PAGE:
Veneuela's oil industry* has declined to the point where even exports to the country's wholly-owned US oil company, Citgo Petroleum Corporation, have ceased, forcing that firm to itself buy oil on international markets. Accordingly, Petrocaribe, Venezuela's preferential sales program to the states of the Caribbean, is unable to ship to the recipients of that program. That fact is haunting the region's governments this week.
The response of the East Caribbean states has been discomfort, at times even bordering upon panic, for they will now be forced to buy fuel on the world market, which will not only be pricey, but will be required to pay for it, rathen than the generous deferred terms that Petrocaribe offered. Many of those countries do not have sufficient liquidity in their treasuries to meet the higher 2018 prices in today's marketplace.
|Countries of Petrocaribe|
Add to the mix the depressed post-hurricane tourism estimates, and the decline in foreign investment due to perceived storm damage, and you have a perfect storm of desperate financial need, which increases the risk that dirty money from abroad may find willing recipients, most likely in more than one country.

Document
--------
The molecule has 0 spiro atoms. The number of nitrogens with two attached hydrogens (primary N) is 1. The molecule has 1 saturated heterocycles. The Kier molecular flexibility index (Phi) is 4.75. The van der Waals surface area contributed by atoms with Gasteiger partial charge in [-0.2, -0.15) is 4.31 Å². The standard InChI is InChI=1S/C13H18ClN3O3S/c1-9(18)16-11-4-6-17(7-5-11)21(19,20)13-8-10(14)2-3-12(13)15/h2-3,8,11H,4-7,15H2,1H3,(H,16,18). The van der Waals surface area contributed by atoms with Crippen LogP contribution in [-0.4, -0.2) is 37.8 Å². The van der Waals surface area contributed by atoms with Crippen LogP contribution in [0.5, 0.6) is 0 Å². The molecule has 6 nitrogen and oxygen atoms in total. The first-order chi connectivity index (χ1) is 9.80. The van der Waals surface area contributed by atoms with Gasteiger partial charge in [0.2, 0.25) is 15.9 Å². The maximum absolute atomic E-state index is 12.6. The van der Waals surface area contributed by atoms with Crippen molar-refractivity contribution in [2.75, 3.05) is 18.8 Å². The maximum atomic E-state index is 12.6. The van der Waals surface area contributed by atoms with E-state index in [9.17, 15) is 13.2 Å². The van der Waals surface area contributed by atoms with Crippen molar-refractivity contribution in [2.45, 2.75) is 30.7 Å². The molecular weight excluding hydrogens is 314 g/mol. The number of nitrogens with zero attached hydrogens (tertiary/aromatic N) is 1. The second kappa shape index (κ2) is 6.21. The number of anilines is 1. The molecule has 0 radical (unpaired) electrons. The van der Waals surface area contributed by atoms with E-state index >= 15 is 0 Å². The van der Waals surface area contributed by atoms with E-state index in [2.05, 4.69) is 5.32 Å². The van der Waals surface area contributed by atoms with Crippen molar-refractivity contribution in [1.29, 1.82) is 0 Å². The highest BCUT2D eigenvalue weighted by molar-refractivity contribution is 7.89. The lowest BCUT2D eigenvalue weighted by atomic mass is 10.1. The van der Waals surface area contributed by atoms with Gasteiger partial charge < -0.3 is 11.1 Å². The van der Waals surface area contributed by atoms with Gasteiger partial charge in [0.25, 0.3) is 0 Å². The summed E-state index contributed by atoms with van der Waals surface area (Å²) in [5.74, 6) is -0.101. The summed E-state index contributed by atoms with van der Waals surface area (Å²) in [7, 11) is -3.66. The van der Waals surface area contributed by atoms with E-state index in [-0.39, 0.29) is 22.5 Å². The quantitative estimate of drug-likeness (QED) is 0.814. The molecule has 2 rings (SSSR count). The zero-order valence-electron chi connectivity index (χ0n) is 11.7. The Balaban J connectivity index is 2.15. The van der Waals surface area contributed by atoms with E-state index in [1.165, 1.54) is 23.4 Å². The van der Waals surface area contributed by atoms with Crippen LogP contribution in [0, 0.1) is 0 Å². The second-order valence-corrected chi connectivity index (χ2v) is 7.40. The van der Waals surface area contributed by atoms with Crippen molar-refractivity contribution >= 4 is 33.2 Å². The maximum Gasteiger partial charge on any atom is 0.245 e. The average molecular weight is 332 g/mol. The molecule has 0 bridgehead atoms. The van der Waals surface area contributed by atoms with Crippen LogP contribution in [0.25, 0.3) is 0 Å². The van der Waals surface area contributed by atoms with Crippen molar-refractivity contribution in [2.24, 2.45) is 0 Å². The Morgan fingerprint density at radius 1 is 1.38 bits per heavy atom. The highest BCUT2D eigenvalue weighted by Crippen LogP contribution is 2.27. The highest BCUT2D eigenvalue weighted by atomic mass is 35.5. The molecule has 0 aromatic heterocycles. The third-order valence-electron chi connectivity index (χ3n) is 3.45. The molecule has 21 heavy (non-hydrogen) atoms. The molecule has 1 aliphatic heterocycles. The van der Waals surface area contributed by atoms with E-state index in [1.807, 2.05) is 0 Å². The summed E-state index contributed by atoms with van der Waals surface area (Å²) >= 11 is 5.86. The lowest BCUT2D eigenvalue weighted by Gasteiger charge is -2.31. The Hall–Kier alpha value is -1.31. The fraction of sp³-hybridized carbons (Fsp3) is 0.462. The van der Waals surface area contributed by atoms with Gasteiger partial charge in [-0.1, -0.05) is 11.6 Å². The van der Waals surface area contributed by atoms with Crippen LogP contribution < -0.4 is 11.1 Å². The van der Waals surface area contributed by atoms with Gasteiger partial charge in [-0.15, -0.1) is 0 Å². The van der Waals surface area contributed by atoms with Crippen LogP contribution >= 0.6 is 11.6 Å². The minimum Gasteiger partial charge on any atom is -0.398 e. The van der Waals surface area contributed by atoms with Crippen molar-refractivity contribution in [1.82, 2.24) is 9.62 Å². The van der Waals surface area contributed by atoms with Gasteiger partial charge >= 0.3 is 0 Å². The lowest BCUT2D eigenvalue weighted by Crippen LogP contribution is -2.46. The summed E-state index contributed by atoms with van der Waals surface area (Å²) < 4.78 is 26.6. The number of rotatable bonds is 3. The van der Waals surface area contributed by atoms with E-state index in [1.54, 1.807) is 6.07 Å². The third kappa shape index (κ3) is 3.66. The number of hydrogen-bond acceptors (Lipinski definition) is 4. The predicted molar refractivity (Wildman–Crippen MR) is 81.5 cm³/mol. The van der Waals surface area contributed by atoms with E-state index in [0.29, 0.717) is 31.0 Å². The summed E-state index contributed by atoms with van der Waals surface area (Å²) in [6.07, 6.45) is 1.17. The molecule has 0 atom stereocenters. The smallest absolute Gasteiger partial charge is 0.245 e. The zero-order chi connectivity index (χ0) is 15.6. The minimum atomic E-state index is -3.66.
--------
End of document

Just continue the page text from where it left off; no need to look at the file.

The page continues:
Compliance officers at international banks should be aware of the names of the countries that were Petrocaribe recipients, and take that into account in the future, for risk assessment purposes:
Antigua & Barbuda
St Vincent & the Grenadines
St Kitts & Nevis
* To complicate hemispheric oil issues further, Iran, with Venezuelan assistance, illegally sold massive amounts of oil in Latin America, notwithstanding United Nations and United States sanctions. It is not known whether any oil vended through Petrocaribe was of Iranian origin. Iranian sources insist that there are still billions of dollars still due, owing and unpaid from those sales.